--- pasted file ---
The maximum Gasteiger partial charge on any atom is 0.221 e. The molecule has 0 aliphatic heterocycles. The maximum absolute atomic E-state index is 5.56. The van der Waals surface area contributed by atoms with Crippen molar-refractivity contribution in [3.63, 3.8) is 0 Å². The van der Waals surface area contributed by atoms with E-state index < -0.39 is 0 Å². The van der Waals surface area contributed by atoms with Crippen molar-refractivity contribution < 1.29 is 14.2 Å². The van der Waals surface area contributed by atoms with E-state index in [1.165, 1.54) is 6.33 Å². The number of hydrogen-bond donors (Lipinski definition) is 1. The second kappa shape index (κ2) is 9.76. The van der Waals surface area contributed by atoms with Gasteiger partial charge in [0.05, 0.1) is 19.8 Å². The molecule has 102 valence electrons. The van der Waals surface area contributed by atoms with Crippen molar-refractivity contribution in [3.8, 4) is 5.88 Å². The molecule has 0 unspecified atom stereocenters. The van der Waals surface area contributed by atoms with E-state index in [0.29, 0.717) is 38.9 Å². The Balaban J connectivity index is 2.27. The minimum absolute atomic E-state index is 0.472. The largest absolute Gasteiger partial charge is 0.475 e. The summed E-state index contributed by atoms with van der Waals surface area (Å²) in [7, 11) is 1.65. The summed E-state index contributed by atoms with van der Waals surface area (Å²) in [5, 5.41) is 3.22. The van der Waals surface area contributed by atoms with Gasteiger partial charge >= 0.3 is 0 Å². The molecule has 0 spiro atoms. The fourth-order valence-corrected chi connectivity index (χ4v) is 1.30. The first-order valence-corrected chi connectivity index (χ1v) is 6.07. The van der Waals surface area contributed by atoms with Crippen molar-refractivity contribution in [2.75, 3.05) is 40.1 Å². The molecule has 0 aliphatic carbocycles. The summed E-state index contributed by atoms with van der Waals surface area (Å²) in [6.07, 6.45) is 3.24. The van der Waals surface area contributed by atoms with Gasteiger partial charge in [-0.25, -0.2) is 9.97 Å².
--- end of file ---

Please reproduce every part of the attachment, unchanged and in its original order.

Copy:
The maximum Gasteiger partial charge on any atom is 0.221 e. The molecule has 0 aliphatic heterocycles. The maximum absolute atomic E-state index is 5.56. The van der Waals surface area contributed by atoms with Crippen molar-refractivity contribution in [3.63, 3.8) is 0 Å². The van der Waals surface area contributed by atoms with E-state index < -0.39 is 0 Å². The van der Waals surface area contributed by atoms with Crippen molar-refractivity contribution < 1.29 is 14.2 Å². The van der Waals surface area contributed by atoms with E-state index in [1.165, 1.54) is 6.33 Å². The number of hydrogen-bond donors (Lipinski definition) is 1. The second kappa shape index (κ2) is 9.76. The van der Waals surface area contributed by atoms with Gasteiger partial charge in [0.05, 0.1) is 19.8 Å². The molecule has 102 valence electrons. The van der Waals surface area contributed by atoms with Crippen molar-refractivity contribution in [3.8, 4) is 5.88 Å². The molecule has 0 unspecified atom stereocenters. The van der Waals surface area contributed by atoms with E-state index in [0.29, 0.717) is 38.9 Å². The Balaban J connectivity index is 2.27. The minimum absolute atomic E-state index is 0.472. The largest absolute Gasteiger partial charge is 0.475 e. The summed E-state index contributed by atoms with van der Waals surface area (Å²) in [7, 11) is 1.65. The summed E-state index contributed by atoms with van der Waals surface area (Å²) in [5, 5.41) is 3.22. The van der Waals surface area contributed by atoms with Gasteiger partial charge >= 0.3 is 0 Å². The molecule has 0 spiro atoms. The fourth-order valence-corrected chi connectivity index (χ4v) is 1.30. The first-order valence-corrected chi connectivity index (χ1v) is 6.07. The van der Waals surface area contributed by atoms with Crippen molar-refractivity contribution in [2.75, 3.05) is 40.1 Å². The molecule has 0 aliphatic carbocycles. The summed E-state index contributed by atoms with van der Waals surface area (Å²) in [6.07, 6.45) is 3.24. The van der Waals surface area contributed by atoms with Gasteiger partial charge in [-0.25, -0.2) is 9.97 Å².